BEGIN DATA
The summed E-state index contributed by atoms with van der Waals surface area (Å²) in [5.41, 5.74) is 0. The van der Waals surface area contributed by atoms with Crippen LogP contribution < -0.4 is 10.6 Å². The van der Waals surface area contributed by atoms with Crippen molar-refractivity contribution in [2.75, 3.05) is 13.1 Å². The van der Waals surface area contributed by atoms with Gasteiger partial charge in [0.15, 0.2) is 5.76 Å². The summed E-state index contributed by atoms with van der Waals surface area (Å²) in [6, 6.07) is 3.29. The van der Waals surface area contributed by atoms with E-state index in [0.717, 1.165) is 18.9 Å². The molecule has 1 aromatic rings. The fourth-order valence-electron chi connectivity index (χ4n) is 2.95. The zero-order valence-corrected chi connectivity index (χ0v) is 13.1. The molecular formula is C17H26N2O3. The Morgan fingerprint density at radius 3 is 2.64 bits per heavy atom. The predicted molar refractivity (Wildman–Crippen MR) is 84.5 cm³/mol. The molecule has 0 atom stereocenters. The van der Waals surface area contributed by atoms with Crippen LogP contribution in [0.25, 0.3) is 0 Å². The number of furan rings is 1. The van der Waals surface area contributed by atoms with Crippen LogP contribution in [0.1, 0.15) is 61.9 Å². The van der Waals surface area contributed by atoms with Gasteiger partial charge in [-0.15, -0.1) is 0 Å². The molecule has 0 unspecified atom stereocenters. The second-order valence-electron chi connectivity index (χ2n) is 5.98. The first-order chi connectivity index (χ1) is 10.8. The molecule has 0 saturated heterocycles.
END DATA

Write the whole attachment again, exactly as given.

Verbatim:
The summed E-state index contributed by atoms with van der Waals surface area (Å²) in [5.41, 5.74) is 0. The van der Waals surface area contributed by atoms with Crippen LogP contribution < -0.4 is 10.6 Å². The van der Waals surface area contributed by atoms with Crippen molar-refractivity contribution in [2.75, 3.05) is 13.1 Å². The van der Waals surface area contributed by atoms with Gasteiger partial charge in [0.15, 0.2) is 5.76 Å². The summed E-state index contributed by atoms with van der Waals surface area (Å²) in [6, 6.07) is 3.29. The van der Waals surface area contributed by atoms with E-state index in [0.717, 1.165) is 18.9 Å². The molecule has 1 aromatic rings. The fourth-order valence-electron chi connectivity index (χ4n) is 2.95. The zero-order valence-corrected chi connectivity index (χ0v) is 13.1. The molecular formula is C17H26N2O3. The Morgan fingerprint density at radius 3 is 2.64 bits per heavy atom. The predicted molar refractivity (Wildman–Crippen MR) is 84.5 cm³/mol. The molecule has 0 atom stereocenters. The van der Waals surface area contributed by atoms with Crippen LogP contribution in [0.25, 0.3) is 0 Å². The number of furan rings is 1. The van der Waals surface area contributed by atoms with Crippen LogP contribution in [0.1, 0.15) is 61.9 Å². The van der Waals surface area contributed by atoms with Gasteiger partial charge in [-0.15, -0.1) is 0 Å². The molecule has 0 unspecified atom stereocenters. The second-order valence-electron chi connectivity index (χ2n) is 5.98. The first-order chi connectivity index (χ1) is 10.8. The molecule has 0 saturated heterocycles.